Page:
Maryknoll Office for Global Concerns
Sunday, December 19, 2021
Micah 5: 1-4a; Psalm 80: 2-3, 15-16; 18-19; Hebrews 10: 5-10; Luke 1: 39-45

This reflection was published as part of the Advent Guide 2021: A Time of Hope and Healing.

“Blessed are you who believed that 
what was spoken to you by the Lord would be fulfilled.”

- Luke 1: 45

In the first reading this Sunday, the Prophet Micah proclaims, “You, Bethlehem-Ephrathah, too small to be among the clans of Judah, from you shall come forth for me, one who is to be ruler in Israel, his greatness shall reach to the ends of the Earth; he shall be peace.”

In the Gospel, we hear of the interaction between two women who miraculously find themselves pregnant – Elizabeth, who was  “advanced in years,” and Mary, who was unwed. They marvel at God’s work in their lives. 

In reading their story, we, too, can marvel at the humble way through which God chose to come into our world. Christ was born in Bethlehem, a city Micah recalls as “too small” and insignificant to be among the clans of Judah, born as a helpless infant to a poor, obscure teenage mother. How could this event possibly be the source of all of our salvation?

It speaks to one of the deepest truths of the Christian faith: that God values and lifts up that which the world considered worthless, sees those who are obscure, empowers those who are powerless. 

During the dark days of the pandemic, we have become more aware of our powerlessness and insecurity. The health and economic crises, on top of the climate crisis, have exposed the truly vulnerable in our society and the ways our global systems value some lives and disregard others.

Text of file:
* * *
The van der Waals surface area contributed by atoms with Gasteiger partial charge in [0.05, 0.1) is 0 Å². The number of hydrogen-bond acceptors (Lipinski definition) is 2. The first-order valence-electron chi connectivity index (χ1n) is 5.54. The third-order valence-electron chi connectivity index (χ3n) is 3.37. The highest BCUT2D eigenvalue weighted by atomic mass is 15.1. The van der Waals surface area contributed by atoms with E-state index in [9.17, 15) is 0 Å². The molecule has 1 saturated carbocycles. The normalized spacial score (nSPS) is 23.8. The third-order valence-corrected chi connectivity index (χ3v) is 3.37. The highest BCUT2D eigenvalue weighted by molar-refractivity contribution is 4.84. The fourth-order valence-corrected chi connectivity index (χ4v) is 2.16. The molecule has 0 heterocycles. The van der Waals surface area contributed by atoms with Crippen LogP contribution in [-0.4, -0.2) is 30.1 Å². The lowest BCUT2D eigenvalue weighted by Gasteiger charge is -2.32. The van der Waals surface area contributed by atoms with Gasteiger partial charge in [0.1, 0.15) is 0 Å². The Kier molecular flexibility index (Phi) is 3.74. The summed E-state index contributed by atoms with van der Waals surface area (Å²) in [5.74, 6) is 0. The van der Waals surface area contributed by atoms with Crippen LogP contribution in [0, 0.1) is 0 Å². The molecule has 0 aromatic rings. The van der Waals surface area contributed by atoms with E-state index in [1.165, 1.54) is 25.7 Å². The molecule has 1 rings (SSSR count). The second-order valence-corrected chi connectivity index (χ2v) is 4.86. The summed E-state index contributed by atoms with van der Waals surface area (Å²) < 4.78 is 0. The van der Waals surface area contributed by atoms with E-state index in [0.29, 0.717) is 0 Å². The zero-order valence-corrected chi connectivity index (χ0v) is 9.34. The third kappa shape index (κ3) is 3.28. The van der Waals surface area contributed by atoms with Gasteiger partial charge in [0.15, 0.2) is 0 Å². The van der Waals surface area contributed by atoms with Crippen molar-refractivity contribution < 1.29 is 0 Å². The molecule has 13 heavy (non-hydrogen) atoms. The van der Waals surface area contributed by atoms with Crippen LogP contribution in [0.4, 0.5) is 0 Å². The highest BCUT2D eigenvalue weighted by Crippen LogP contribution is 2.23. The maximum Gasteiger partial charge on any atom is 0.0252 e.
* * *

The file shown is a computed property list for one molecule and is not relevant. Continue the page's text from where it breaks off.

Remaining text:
On a national level, this was made manifest in the fact that Black, Indigenous, Latino, and Pacific Islanders experienced a death rate from COVID-19 more than double that of white or Asian Americans. Those who worked as “essential workers” – often in unprotected, minimum wage-jobs – were put at grave risk. On an international level, lockdowns allowed some security for the elite while leaving millions of impoverished people cut off from jobs, schooling, even food. We see the way much of the global population has no vaccine access, while wealthy countries contemplate booster shots with their excess doses.  

As we conclude Advent and prepare to celebrate Christmas, we are invited through the story of Christ’s miraculous and humble birth to have hope amidst these overwhelming global challenges. 

Reflecting on the scene between Mary and Elizabeth, Maryknoll lay missioner Claire Stewart in Brazil writes, “I suppose, in many ways, by saying, ‘Yes’ Mary realized her decision to assume the presence of Christ within herself affected more than just her, but the millions of people who have been born since then. When she shared the good news with Elizabeth, Mary created a communion of joy between herself and Elizabeth. We have the opportunity to use Mary’s example daily by being a witness to God in whatever ways God is calling us.

"By sharing Christ with others just as Mary did with Elizabeth, there is an opportunity to allow new life to flourish. We never know what goodness may come from the smallest of our actions, whether it be a nod of acknowledgment or a short conversation.“

Questions for Reflection:

Who are the people who are disregarded or unvalued in your community? How are you being invited to say “Yes” to God’s will in this Advent season?


Mary’s Prayer: The Magnificat

My soul proclaims the greatness of the Lord,
my spirit rejoices in God my Savior,
for he has looked with favor on his lowly servant.

From this day all generations will call me blessed:
the Almighty has done great things for me,
and holy is his Name.

He has mercy on those who fear him 
in every generation.

He has shown the strength of his arm,
he has scattered the proud in their conceit.

He has cast down the mighty from their thrones,
and has lifted up the lowly.

He has filled the hungry with good things,
and the rich he has sent away empty.

He has come to the help of his servant Israel
for he has remembered his promise of mercy,
the promise he made to our ancestors,
to Abraham and his children forever.


Faith in Action: 

Immigrants and refugees are some of the most disvalued or “discarded” people in our society, despite many of them working in “essential” industries during the pandemic. Click here to urge your Members of Congress to keep working for just immigration reform.